Strategies for Rebuilding Finances

Financial Rebuilding After the Pandemic

The economy is improving with more people returning to the workforce and earning better wages. But that does not mean the financial malaise of the COVID-19 pandemic is over. After all, 373,000 people filed for initial unemployment claims last week and 3.34 million people are still receiving unemployment benefits.

Millions of Americans are struggling to get back on their feet and to rebuild their finances after months of shutdowns and unemployment. For the latter group, they have to take steps to get back on their best financial footing. From rebuilding emergency savings to conducting a budget check, here are some steps to consider.

Rebuild Emergency Savings

Rebuilding an emergency fund should be a top priority. If calamity strikes, individuals have to ensure they have enough money in the bank to cover expenses. The general rule of thumb is to have three to six months of expenses in an emergency fund set aside for a rain day.

In addition to shoring up emergency savings, paying down high-interest-rate debt should also be on the top of the list of ways to improve finances. That is particularly true of individuals who relied on credit cards to survive the pandemic.

Rethink Spending

As the economy recovers from the pandemic, inflation has been rising, which means prices for everything from milk to lumber are higher. As a result individuals want to revisit their budgets to ensure their spending matches the current cost of living. That means factoring inflation into the budget. It is also important for people to resist the temptation to overspend amid excitement about the pandemic coming to an end.

Vaccinations are widely available and the job market is improving as millions of people return to work. Rebuilding finances requires a plan that includes shoring up savings, paying down debt, and factoring the costs associated with daily living.

Things are changing daily within the financial world. Sign up for the SoFi Daily Newsletter to get the latest news updates in your inbox every weekday.
Sign up

Please understand that this information provided is general in nature and shouldn’t be construed as a recommendation or solicitation of any products offered by SoFi’s affiliates and subsidiaries. In addition, this information is by no means meant to provide investment or financial advice, nor is it intended to serve as the basis for any investment decision or recommendation to buy or sell any asset. Keep in mind that investing involves risk, and past performance of an asset never guarantees future results or returns. It’s important for investors to consider their specific financial needs, goals, and risk profile before making an investment decision.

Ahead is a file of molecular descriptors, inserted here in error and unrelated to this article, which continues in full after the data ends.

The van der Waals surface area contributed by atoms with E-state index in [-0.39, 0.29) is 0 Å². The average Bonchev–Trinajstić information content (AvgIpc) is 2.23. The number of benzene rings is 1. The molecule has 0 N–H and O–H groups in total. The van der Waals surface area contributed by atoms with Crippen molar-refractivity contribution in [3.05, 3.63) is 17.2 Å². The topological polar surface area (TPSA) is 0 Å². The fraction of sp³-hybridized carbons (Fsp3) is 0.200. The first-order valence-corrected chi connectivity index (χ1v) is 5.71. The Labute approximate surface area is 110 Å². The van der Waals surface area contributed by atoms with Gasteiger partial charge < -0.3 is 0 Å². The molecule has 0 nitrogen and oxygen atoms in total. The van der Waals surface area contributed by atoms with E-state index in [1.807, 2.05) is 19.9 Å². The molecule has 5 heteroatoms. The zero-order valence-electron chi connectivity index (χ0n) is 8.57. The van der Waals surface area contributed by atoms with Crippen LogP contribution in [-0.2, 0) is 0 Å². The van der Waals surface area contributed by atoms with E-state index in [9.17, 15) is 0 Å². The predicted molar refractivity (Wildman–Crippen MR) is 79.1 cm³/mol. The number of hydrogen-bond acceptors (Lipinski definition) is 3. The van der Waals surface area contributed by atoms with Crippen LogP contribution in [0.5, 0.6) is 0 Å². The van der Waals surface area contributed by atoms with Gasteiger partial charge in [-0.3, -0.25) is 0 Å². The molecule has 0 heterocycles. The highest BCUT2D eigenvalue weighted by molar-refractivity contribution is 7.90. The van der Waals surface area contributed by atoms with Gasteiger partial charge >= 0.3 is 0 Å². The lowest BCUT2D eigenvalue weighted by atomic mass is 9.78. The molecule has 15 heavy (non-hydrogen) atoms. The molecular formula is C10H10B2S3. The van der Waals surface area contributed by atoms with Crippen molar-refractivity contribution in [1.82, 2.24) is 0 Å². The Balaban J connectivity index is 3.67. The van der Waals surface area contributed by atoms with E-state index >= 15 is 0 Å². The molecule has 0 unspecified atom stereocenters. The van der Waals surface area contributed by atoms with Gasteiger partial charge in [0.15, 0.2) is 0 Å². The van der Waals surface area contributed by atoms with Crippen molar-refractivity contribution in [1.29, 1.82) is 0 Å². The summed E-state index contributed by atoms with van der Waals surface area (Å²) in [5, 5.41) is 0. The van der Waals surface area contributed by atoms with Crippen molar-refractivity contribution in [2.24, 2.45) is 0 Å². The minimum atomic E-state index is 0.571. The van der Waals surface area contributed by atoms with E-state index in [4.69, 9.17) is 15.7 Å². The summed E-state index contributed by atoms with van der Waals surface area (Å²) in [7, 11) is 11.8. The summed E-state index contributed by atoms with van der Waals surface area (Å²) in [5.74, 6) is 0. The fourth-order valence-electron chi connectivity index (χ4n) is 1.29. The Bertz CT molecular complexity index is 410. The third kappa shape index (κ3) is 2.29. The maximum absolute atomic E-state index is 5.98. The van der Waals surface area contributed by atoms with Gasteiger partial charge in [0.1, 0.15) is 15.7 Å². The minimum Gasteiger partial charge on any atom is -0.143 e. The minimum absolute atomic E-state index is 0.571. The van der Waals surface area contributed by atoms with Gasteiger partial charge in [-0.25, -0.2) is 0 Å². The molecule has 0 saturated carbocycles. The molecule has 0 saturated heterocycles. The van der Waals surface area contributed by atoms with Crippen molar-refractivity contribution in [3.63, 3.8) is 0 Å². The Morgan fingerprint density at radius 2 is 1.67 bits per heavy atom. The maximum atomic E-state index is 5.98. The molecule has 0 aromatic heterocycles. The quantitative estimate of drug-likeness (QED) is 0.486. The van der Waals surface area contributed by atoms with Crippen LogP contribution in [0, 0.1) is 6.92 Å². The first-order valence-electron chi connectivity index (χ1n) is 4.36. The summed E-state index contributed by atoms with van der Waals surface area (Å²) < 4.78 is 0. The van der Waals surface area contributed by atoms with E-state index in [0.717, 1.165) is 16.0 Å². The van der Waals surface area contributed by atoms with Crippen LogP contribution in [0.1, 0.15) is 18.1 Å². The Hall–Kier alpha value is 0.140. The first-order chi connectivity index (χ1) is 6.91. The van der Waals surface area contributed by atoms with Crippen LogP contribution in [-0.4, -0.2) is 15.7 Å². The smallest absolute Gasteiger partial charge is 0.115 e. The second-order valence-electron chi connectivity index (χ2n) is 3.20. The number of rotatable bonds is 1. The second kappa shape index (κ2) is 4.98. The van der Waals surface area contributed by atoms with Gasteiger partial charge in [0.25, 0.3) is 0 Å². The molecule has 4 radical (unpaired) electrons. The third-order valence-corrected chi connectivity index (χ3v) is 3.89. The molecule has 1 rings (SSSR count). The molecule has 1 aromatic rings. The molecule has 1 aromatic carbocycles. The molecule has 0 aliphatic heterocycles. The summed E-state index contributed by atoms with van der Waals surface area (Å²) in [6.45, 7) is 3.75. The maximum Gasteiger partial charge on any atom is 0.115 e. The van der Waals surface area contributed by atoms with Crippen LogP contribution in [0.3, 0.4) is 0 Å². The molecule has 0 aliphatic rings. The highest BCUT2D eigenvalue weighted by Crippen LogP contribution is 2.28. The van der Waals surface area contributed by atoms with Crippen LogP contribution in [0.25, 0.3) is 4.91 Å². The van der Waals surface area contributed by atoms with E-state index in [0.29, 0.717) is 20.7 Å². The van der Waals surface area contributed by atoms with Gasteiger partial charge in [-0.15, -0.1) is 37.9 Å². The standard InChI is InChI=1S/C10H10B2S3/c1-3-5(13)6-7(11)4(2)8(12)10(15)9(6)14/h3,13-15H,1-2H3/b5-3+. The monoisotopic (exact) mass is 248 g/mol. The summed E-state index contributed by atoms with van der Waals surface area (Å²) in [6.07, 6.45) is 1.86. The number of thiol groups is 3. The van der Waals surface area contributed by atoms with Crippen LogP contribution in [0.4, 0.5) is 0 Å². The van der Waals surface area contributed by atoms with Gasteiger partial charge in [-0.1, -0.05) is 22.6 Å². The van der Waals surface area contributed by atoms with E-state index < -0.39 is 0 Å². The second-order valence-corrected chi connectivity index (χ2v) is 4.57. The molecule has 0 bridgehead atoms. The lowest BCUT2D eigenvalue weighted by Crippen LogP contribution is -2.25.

The information and analysis provided through hyperlinks to third party websites, while believed to be accurate, cannot be guaranteed by SoFi. These links are provided for informational purposes and should not be viewed as an endorsement. No brands or products mentioned are affiliated with SoFi, nor do they endorse or sponsor this content.
Communication of SoFi Wealth LLC an SEC Registered Investment Adviser
SoFi isn’t recommending and is not affiliated with the brands or companies displayed. Brands displayed neither endorse or sponsor this article. Third party trademarks and service marks referenced are property of their respective owners.

All your finances.
All in one app.

SoFi QR code, Download now, scan this with your phone’s camera

All your finances.
All in one app.

App Store rating

SoFi iOS App, Download on the App Store SoFi Android App, Get it on Google Play

ABOUT Meg Richardson Meg Richardson is a writer specializing in markets, technology, and personal finance. She loves breaking down seemingly complex ideas and making them readable and interesting for everyone. She holds an MFA in writing from Columbia University. When she is not writing about finance, she enjoys running in Central Park and drawing cartoons.

TLS 1.2 Encrypted
Equal Housing Lender